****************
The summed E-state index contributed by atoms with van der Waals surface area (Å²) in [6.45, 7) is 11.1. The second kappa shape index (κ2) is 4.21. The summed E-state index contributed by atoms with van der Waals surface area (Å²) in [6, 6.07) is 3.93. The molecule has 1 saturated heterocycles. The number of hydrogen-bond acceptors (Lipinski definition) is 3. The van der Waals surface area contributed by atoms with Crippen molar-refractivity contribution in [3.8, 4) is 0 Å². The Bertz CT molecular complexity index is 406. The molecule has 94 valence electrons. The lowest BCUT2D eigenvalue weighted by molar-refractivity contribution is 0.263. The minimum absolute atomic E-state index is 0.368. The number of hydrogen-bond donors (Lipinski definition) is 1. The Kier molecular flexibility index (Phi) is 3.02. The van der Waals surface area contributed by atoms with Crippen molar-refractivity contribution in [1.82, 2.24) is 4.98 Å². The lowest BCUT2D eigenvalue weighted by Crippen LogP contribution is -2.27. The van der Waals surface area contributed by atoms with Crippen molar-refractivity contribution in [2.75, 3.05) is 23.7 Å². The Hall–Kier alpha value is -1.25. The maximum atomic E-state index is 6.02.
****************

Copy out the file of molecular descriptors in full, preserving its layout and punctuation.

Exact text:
The summed E-state index contributed by atoms with van der Waals surface area (Å²) in [6.45, 7) is 11.1. The second kappa shape index (κ2) is 4.21. The summed E-state index contributed by atoms with van der Waals surface area (Å²) in [6, 6.07) is 3.93. The molecule has 1 saturated heterocycles. The number of hydrogen-bond acceptors (Lipinski definition) is 3. The van der Waals surface area contributed by atoms with Crippen molar-refractivity contribution in [3.8, 4) is 0 Å². The Bertz CT molecular complexity index is 406. The molecule has 94 valence electrons. The lowest BCUT2D eigenvalue weighted by molar-refractivity contribution is 0.263. The minimum absolute atomic E-state index is 0.368. The number of hydrogen-bond donors (Lipinski definition) is 1. The Kier molecular flexibility index (Phi) is 3.02. The van der Waals surface area contributed by atoms with Crippen molar-refractivity contribution in [1.82, 2.24) is 4.98 Å². The lowest BCUT2D eigenvalue weighted by Crippen LogP contribution is -2.27. The van der Waals surface area contributed by atoms with Crippen molar-refractivity contribution in [2.75, 3.05) is 23.7 Å². The Hall–Kier alpha value is -1.25. The maximum atomic E-state index is 6.02.